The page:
Peter Williams: Free advice for a struggling National Party

Opinion 15/05/2019

We'll start by talking about the teachers, here’s an incident which pretty much sums up where the National Party is at the moment - disorganised, dysfunctional, and mostly inconspicuous - yet somehow still polling around 40 percent.

The incident in question concerns the Wairarapa MP Alistair Scott.

A 26 year old teacher from Greytown wrote to Scott as her local MP saying teachers were undervalued and that they deserved a pay rise.

She is being offered one of course, and at the age of 26 with a role as the senior syndicate leader, which I imagine will pay more that the basic scale, she is being offered a cumulative pay rise of more than 10 percent over the next three years.

Her beef is that she has to put in some pretty long hours to do her planning work and is often doing school work until 10pm.

That’s what you call dedication and it should be admired.

Although I again question a school system that requires so much work from a teacher team leader that she has to work so many hours to do her planning.

When we hear about a 26 year old who has a leadership role in a primary school you think, there’s an ambitious young woman who should be encouraged in her job.

When she’s one of your electorate constituents who is doing god’s work educating the youth of your district, and when you’re an opposition MP who could score some points against an under pressure Education Minister facing mass industrial action in a couple of weeks, you really want to encourage her in her work and say that the National Party supports her case for better pay and conditions.

Actually, you know there isn’t a hope in Hades that a National Party government would have offered the teachers any better, but that isn’t the point.

You are a politician and you’re in a party which is struggling to get air time and gain traction with the public.

So a letter back offering a bit of support for a hard working young teacher in your electorate might have given you a bit of good press, or at least put a smile on the face of the young teacher and some of her colleagues.

But no .. instead of backing her cause - as you can safely do as an opposition MP - you offer no real support at all and tell her that if she doesn’t like her employment circumstances, she should look somewhere else for a job.

That of course gives her every opportunity to tell the media about your cold hearted attitude and it gives the Education Minister a free pass to slag off you and your party about their attitude to education and teachers.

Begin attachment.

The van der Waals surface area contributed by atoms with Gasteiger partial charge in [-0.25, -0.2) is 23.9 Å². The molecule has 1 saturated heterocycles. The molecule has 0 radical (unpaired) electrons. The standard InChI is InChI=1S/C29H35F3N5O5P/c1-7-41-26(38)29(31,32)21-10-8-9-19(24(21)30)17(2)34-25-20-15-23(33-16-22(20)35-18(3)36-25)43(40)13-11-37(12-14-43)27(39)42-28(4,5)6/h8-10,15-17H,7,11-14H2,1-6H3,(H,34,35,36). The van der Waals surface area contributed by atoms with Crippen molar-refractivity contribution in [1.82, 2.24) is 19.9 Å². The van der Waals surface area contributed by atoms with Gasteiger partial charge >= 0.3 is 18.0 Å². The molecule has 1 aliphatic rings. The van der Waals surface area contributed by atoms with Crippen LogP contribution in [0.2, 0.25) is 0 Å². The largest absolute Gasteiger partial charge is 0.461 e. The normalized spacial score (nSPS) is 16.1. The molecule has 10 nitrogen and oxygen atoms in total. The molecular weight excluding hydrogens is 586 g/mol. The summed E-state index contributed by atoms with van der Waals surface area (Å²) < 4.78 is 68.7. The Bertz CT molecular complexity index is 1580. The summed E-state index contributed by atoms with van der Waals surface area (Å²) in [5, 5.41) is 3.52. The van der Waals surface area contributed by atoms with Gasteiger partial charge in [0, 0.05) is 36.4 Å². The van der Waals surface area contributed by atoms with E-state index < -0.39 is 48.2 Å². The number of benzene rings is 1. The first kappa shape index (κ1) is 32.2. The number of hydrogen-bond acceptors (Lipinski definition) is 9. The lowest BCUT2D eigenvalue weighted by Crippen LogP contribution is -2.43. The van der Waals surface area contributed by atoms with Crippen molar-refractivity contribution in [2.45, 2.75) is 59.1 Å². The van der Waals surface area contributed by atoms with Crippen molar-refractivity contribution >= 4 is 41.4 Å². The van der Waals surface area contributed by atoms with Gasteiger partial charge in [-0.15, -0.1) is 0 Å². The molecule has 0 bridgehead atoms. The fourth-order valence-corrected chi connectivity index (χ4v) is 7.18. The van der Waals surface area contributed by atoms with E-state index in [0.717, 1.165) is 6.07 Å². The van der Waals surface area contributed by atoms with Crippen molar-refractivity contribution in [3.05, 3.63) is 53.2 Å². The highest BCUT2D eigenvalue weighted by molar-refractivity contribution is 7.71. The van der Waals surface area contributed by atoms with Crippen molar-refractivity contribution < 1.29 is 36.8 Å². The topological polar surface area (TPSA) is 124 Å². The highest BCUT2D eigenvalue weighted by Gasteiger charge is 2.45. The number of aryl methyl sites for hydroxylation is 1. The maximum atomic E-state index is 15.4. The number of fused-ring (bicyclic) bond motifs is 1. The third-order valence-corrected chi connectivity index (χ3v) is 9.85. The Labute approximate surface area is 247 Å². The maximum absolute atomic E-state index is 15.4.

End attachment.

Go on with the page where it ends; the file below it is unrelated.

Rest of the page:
It was just a dumb political move from the MP for Wairarapa.

One that seems so very typical of a currently anonymous National Party.

And here’s another policy that could be the absolute nail in the coffin for the National Party to even have a chance of winning back the Treasury benches next year.

The concept of free universal dental care, it would seem, is actually being considered by the government, or in particular the Labour Party.

Any party which includes free dental care for adults, or at least some adults, in its policy would be on to a winner.

The Health Minister David Clark is said to be considering some advice from officials about the possibility of free dental care for everyone, being part of the platform at the election, although not before.

As I’ve noted before, it is quite bizarre that under our public health system you have every part of your body looked after for not much cost.

But what happens inside your mouth costs you an arm and a leg every time you go to the dentist.

And more and more people are putting off going because it does cost so much.

In case you haven’t been for a while, here’s a wee sample of the average prices for various types of treatment as provided by the New Zealand Dental Association:

76 dollars for the initial examination and X ray, 229 dollars to get a tooth pulled out and 138 per tooth after that, a root filling is over 700 dollars, a surface filling is 153 dollars and a visit to the hygienist is about 110 dollars.

So no matter what you have done, it’s an expensive day out.

There’s little wonder more and more people put it off or just don’t bother.

But under the heading of well being, you can see a big spend on oral health being a real policy winner on the campaign trail.

I doubt it would be universal, but don’t be surprised if there are big subsidies for dental care proposed for those who have community service cards - and maybe even pensioners gold cards .. although I don’t think that’s entirely necessary for a lot of pensioners.

There is of course no promise, no planning at this stage.

The truth is that it is great to see that the issue is at least being talked about.

As has been pointed out many times, having a healthy mouth is key to good health all round your body. Too many people neglect to look after themselves in there, and pay the price for it - literally.

It’s a political opportunity for somebody. After an undistinguished time as the Health Minister so far, David Clark might actually be on to a winner here.

Peter Williams is host of Magic Mornings.